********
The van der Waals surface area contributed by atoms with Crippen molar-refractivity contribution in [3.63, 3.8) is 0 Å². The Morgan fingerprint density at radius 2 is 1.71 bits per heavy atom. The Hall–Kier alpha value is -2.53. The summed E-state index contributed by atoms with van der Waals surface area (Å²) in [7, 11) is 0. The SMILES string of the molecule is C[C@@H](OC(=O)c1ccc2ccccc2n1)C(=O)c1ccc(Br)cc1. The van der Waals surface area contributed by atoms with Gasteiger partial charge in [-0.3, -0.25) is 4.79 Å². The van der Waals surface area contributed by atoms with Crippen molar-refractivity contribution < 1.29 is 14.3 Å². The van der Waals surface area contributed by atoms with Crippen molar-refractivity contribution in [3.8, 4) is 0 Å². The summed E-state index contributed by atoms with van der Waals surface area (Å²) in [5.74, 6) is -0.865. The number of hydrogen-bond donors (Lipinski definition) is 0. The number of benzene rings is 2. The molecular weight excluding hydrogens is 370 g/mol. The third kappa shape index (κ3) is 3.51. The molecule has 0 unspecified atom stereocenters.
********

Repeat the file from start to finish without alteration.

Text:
The van der Waals surface area contributed by atoms with Crippen molar-refractivity contribution in [3.63, 3.8) is 0 Å². The Morgan fingerprint density at radius 2 is 1.71 bits per heavy atom. The Hall–Kier alpha value is -2.53. The summed E-state index contributed by atoms with van der Waals surface area (Å²) in [7, 11) is 0. The SMILES string of the molecule is C[C@@H](OC(=O)c1ccc2ccccc2n1)C(=O)c1ccc(Br)cc1. The van der Waals surface area contributed by atoms with Gasteiger partial charge in [-0.3, -0.25) is 4.79 Å². The van der Waals surface area contributed by atoms with Crippen molar-refractivity contribution < 1.29 is 14.3 Å². The van der Waals surface area contributed by atoms with Crippen molar-refractivity contribution in [3.8, 4) is 0 Å². The summed E-state index contributed by atoms with van der Waals surface area (Å²) in [5.74, 6) is -0.865. The number of hydrogen-bond donors (Lipinski definition) is 0. The number of benzene rings is 2. The molecular weight excluding hydrogens is 370 g/mol. The third kappa shape index (κ3) is 3.51. The molecule has 0 unspecified atom stereocenters.